Consultation has been launched on online prescribing. Take the opportunity to contribute to better understanding, says Nicole Ridgwell.
The General Pharmaceutical Council (GPhC) has just launched a consultation on changes to their 2015 guidance for pharmacy services provided on the internet or at a distance. The consultation runs until 21 August 2018, and I strongly urge all such providers to contribute.
Significantly, the consultation’s tone is one of concern rather than collaboration. In the introduction, it states that GPhC ‘are increasingly concerned about the way some services appear to undermine the important safeguards that are in place to protect patients from accessing medicines that are not clinically appropriate for them’.
There is much of note within the consultation and providers must consider the detail to appreciate the potential consequences. For example, the consultation advises that ‘a good pharmacy service will verify the patient’s identity so that the medicines are right for the patient’ – within itself, wholly unarguable, but how to verify? I have seen a provider criticised for not contacting a service user’s NHS GP, where the service user had explicitly refused consent.
Also in the consultation, ‘We believe that there are certain categories of medicines that may not be suitable to be prescribed and supplied online unless further action is taken to make sure that they are clinically appropriate for the patient’. The list includes:
• opiates and sedatives
• medicines for mental health conditions
This would have a potentially huge (and hugely financially damaging) impact on the sector, if providers are not prepared. The consultation’s timing and sector scrutiny is unsurprising. A cursory Google search brings up numerous cases in which service users died or were seriously injured after taking inappropriately prescribed medication. Many involve individuals who, for whatever reason, did not divulge their full medical history to an online prescriber. This is of course a risk with prescribing in any environment, but regulators argue that there are greater inherent safeguards in the traditional face-to-face interaction with a GP.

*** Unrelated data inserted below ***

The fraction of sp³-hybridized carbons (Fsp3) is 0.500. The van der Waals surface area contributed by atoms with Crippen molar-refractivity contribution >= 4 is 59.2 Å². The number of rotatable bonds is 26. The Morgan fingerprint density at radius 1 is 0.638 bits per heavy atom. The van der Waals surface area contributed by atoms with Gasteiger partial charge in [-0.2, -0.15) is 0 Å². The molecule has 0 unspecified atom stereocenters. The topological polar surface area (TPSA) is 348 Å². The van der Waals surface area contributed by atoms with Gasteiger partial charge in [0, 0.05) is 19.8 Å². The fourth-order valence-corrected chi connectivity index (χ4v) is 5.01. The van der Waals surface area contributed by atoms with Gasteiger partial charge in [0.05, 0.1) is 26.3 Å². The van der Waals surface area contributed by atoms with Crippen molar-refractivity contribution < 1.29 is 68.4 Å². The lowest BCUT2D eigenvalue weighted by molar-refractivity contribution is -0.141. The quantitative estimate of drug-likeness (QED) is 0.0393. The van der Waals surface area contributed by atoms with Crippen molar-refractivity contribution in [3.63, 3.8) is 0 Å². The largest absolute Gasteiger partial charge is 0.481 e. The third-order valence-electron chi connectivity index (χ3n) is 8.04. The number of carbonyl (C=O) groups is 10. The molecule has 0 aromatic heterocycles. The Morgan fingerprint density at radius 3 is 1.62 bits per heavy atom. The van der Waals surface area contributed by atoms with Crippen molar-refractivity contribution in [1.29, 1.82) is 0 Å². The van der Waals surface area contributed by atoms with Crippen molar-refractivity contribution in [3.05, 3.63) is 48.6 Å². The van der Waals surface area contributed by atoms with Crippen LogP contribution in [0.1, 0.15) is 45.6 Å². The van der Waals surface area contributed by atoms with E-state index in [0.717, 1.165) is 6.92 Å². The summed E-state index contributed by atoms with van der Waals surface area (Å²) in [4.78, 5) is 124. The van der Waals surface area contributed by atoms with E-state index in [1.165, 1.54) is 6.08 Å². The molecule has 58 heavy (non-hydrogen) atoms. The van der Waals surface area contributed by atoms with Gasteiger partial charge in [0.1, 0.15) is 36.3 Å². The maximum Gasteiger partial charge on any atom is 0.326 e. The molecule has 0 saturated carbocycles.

Providers will highlight the safeguards that have already been built into online service provision and that current criticism is more a reflection of fear of ‘the new’ (and the financial impact on ‘the traditional’) than any legitimate concern. It will always be the case that new approaches encounter suspicion and scrutiny; it is to be expected. This is not the time for the sector to stick their fingers in their ears and merely hope that regulators will learn to trust them soon.
Providers should instead treat this consultation as an opportunity; to demonstrate their willingness to engage, to explain their safeguards, to demonstrate their procedural safety and their rationales. It is the absence of understanding which is more likely to engender fear and retaliation. I therefore urge providers – take this opportunity to allow the GPhC to understand you.
Nicole Ridgwell is solicitor at Ridouts Solicitors